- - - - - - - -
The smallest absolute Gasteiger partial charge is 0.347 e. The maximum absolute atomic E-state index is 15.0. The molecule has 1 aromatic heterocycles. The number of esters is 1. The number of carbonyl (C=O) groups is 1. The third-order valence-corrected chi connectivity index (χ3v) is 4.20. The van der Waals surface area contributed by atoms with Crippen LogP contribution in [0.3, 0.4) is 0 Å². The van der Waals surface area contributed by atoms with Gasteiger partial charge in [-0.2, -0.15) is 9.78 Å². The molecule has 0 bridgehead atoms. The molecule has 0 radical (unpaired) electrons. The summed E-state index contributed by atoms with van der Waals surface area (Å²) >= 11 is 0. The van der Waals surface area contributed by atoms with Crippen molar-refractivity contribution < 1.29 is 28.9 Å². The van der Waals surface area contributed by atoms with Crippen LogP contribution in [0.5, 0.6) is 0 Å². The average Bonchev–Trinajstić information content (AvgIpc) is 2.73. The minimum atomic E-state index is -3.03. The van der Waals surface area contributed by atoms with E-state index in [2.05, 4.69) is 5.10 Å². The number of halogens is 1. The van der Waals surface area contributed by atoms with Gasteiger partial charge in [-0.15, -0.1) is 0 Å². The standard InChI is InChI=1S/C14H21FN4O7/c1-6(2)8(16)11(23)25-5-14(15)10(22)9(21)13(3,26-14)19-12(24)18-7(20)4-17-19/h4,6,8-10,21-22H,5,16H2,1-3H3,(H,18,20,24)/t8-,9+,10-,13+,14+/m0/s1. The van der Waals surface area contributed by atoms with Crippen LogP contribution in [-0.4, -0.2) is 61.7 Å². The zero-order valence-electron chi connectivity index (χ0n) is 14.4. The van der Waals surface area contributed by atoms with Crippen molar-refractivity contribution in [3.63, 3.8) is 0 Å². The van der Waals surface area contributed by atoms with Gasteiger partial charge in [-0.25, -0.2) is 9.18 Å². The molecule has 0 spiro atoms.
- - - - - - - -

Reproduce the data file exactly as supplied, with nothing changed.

The smallest absolute Gasteiger partial charge is 0.347 e. The maximum absolute atomic E-state index is 15.0. The molecule has 1 aromatic heterocycles. The number of esters is 1. The number of carbonyl (C=O) groups is 1. The third-order valence-corrected chi connectivity index (χ3v) is 4.20. The van der Waals surface area contributed by atoms with Crippen LogP contribution in [0.3, 0.4) is 0 Å². The van der Waals surface area contributed by atoms with Gasteiger partial charge in [-0.2, -0.15) is 9.78 Å². The molecule has 0 bridgehead atoms. The molecule has 0 radical (unpaired) electrons. The summed E-state index contributed by atoms with van der Waals surface area (Å²) >= 11 is 0. The van der Waals surface area contributed by atoms with Crippen molar-refractivity contribution < 1.29 is 28.9 Å². The van der Waals surface area contributed by atoms with Crippen LogP contribution in [0.5, 0.6) is 0 Å². The average Bonchev–Trinajstić information content (AvgIpc) is 2.73. The minimum atomic E-state index is -3.03. The van der Waals surface area contributed by atoms with E-state index in [2.05, 4.69) is 5.10 Å². The number of halogens is 1. The van der Waals surface area contributed by atoms with Gasteiger partial charge in [-0.15, -0.1) is 0 Å². The standard InChI is InChI=1S/C14H21FN4O7/c1-6(2)8(16)11(23)25-5-14(15)10(22)9(21)13(3,26-14)19-12(24)18-7(20)4-17-19/h4,6,8-10,21-22H,5,16H2,1-3H3,(H,18,20,24)/t8-,9+,10-,13+,14+/m0/s1. The van der Waals surface area contributed by atoms with Crippen LogP contribution in [-0.4, -0.2) is 61.7 Å². The zero-order valence-electron chi connectivity index (χ0n) is 14.4. The van der Waals surface area contributed by atoms with Crippen molar-refractivity contribution in [3.63, 3.8) is 0 Å². The van der Waals surface area contributed by atoms with Gasteiger partial charge in [-0.25, -0.2) is 9.18 Å². The molecule has 0 spiro atoms.